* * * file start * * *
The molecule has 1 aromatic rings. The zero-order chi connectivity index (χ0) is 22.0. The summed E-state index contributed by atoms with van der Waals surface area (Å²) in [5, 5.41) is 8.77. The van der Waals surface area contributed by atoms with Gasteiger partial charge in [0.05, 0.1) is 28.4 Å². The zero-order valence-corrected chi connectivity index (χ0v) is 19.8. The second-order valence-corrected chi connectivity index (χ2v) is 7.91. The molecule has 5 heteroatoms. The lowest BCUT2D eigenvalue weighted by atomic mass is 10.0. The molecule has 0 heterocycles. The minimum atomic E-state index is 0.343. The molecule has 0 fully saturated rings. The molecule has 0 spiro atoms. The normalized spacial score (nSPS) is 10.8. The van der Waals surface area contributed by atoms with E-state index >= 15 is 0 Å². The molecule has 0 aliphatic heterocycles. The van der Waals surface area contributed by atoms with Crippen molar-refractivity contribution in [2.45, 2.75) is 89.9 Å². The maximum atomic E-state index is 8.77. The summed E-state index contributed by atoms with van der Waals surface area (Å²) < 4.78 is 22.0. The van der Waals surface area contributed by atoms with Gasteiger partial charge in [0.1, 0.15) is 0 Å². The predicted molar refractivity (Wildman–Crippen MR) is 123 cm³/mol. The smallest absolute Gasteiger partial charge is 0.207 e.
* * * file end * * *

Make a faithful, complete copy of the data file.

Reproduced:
The molecule has 1 aromatic rings. The zero-order chi connectivity index (χ0) is 22.0. The summed E-state index contributed by atoms with van der Waals surface area (Å²) in [5, 5.41) is 8.77. The van der Waals surface area contributed by atoms with Gasteiger partial charge in [0.05, 0.1) is 28.4 Å². The zero-order valence-corrected chi connectivity index (χ0v) is 19.8. The second-order valence-corrected chi connectivity index (χ2v) is 7.91. The molecule has 5 heteroatoms. The lowest BCUT2D eigenvalue weighted by atomic mass is 10.0. The molecule has 0 heterocycles. The minimum atomic E-state index is 0.343. The molecule has 0 fully saturated rings. The molecule has 0 spiro atoms. The normalized spacial score (nSPS) is 10.8. The van der Waals surface area contributed by atoms with E-state index >= 15 is 0 Å². The molecule has 0 aliphatic heterocycles. The van der Waals surface area contributed by atoms with Crippen molar-refractivity contribution in [2.45, 2.75) is 89.9 Å². The maximum atomic E-state index is 8.77. The summed E-state index contributed by atoms with van der Waals surface area (Å²) < 4.78 is 22.0. The van der Waals surface area contributed by atoms with Gasteiger partial charge in [0.1, 0.15) is 0 Å². The predicted molar refractivity (Wildman–Crippen MR) is 123 cm³/mol. The smallest absolute Gasteiger partial charge is 0.207 e.